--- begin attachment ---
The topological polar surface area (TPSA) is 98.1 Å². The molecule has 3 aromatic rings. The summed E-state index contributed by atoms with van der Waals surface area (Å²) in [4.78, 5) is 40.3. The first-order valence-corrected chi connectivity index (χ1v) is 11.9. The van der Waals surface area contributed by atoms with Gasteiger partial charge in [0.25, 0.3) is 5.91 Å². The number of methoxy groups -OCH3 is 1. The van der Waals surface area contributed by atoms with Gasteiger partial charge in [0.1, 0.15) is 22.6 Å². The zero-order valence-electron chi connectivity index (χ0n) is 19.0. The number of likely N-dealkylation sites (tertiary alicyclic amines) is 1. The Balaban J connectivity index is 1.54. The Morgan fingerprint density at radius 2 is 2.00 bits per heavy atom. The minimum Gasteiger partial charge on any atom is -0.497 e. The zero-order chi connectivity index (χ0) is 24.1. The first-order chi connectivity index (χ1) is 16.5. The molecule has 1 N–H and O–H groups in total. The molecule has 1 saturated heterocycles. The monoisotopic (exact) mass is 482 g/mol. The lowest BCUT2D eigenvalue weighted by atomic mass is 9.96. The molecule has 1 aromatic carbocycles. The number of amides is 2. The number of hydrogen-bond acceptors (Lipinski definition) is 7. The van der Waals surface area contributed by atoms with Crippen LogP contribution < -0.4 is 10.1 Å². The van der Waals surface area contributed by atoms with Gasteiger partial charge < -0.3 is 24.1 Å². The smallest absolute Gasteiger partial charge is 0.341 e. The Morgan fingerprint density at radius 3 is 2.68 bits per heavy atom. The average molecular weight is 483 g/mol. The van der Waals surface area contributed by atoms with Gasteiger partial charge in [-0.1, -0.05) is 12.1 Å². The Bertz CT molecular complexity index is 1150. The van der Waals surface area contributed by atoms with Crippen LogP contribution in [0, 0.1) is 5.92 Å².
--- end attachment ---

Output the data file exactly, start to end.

The topological polar surface area (TPSA) is 98.1 Å². The molecule has 3 aromatic rings. The summed E-state index contributed by atoms with van der Waals surface area (Å²) in [4.78, 5) is 40.3. The first-order valence-corrected chi connectivity index (χ1v) is 11.9. The van der Waals surface area contributed by atoms with Gasteiger partial charge in [0.25, 0.3) is 5.91 Å². The number of methoxy groups -OCH3 is 1. The van der Waals surface area contributed by atoms with Gasteiger partial charge in [0.1, 0.15) is 22.6 Å². The zero-order valence-electron chi connectivity index (χ0n) is 19.0. The number of likely N-dealkylation sites (tertiary alicyclic amines) is 1. The Balaban J connectivity index is 1.54. The Morgan fingerprint density at radius 2 is 2.00 bits per heavy atom. The minimum Gasteiger partial charge on any atom is -0.497 e. The zero-order chi connectivity index (χ0) is 24.1. The first-order chi connectivity index (χ1) is 16.5. The molecule has 1 N–H and O–H groups in total. The molecule has 1 saturated heterocycles. The monoisotopic (exact) mass is 482 g/mol. The lowest BCUT2D eigenvalue weighted by atomic mass is 9.96. The molecule has 1 aromatic carbocycles. The number of amides is 2. The number of hydrogen-bond acceptors (Lipinski definition) is 7. The van der Waals surface area contributed by atoms with Crippen LogP contribution < -0.4 is 10.1 Å². The van der Waals surface area contributed by atoms with Gasteiger partial charge < -0.3 is 24.1 Å². The smallest absolute Gasteiger partial charge is 0.341 e. The Morgan fingerprint density at radius 3 is 2.68 bits per heavy atom. The average molecular weight is 483 g/mol. The van der Waals surface area contributed by atoms with Gasteiger partial charge in [-0.1, -0.05) is 12.1 Å². The Bertz CT molecular complexity index is 1150. The van der Waals surface area contributed by atoms with Crippen LogP contribution in [0, 0.1) is 5.92 Å².